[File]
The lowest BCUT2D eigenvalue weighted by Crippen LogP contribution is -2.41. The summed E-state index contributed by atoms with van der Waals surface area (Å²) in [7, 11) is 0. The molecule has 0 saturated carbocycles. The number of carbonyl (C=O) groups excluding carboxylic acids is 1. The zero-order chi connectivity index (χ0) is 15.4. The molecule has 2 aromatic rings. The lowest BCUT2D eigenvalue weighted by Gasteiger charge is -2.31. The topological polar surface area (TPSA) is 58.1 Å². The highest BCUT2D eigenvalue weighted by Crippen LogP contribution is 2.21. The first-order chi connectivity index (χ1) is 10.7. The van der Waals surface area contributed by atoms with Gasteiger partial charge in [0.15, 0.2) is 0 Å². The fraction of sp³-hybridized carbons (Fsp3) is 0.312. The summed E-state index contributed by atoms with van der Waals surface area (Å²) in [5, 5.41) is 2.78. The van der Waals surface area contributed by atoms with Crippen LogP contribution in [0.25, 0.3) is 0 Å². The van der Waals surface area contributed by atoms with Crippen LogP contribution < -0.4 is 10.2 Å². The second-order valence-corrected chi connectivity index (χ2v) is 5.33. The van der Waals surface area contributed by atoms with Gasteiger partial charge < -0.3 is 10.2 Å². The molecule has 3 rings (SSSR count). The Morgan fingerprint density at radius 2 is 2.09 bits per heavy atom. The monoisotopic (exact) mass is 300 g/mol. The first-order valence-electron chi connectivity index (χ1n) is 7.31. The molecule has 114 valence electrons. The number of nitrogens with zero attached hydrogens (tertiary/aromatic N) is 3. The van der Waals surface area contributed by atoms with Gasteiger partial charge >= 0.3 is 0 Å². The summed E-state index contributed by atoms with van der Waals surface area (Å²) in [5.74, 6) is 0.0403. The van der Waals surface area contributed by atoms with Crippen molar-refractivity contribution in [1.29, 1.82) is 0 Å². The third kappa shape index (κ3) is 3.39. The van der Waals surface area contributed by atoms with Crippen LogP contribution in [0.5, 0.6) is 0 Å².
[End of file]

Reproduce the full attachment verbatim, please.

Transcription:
The lowest BCUT2D eigenvalue weighted by Crippen LogP contribution is -2.41. The summed E-state index contributed by atoms with van der Waals surface area (Å²) in [7, 11) is 0. The molecule has 0 saturated carbocycles. The number of carbonyl (C=O) groups excluding carboxylic acids is 1. The zero-order chi connectivity index (χ0) is 15.4. The molecule has 2 aromatic rings. The lowest BCUT2D eigenvalue weighted by Gasteiger charge is -2.31. The topological polar surface area (TPSA) is 58.1 Å². The highest BCUT2D eigenvalue weighted by Crippen LogP contribution is 2.21. The first-order chi connectivity index (χ1) is 10.7. The van der Waals surface area contributed by atoms with Gasteiger partial charge in [0.15, 0.2) is 0 Å². The fraction of sp³-hybridized carbons (Fsp3) is 0.312. The summed E-state index contributed by atoms with van der Waals surface area (Å²) in [5, 5.41) is 2.78. The van der Waals surface area contributed by atoms with Crippen LogP contribution in [0.25, 0.3) is 0 Å². The van der Waals surface area contributed by atoms with Crippen LogP contribution < -0.4 is 10.2 Å². The second-order valence-corrected chi connectivity index (χ2v) is 5.33. The van der Waals surface area contributed by atoms with Gasteiger partial charge < -0.3 is 10.2 Å². The molecule has 3 rings (SSSR count). The Morgan fingerprint density at radius 2 is 2.09 bits per heavy atom. The monoisotopic (exact) mass is 300 g/mol. The first-order valence-electron chi connectivity index (χ1n) is 7.31. The molecule has 114 valence electrons. The number of nitrogens with zero attached hydrogens (tertiary/aromatic N) is 3. The van der Waals surface area contributed by atoms with Gasteiger partial charge >= 0.3 is 0 Å². The summed E-state index contributed by atoms with van der Waals surface area (Å²) in [5.74, 6) is 0.0403. The van der Waals surface area contributed by atoms with Crippen molar-refractivity contribution in [1.29, 1.82) is 0 Å². The third kappa shape index (κ3) is 3.39. The van der Waals surface area contributed by atoms with Crippen LogP contribution in [0.5, 0.6) is 0 Å².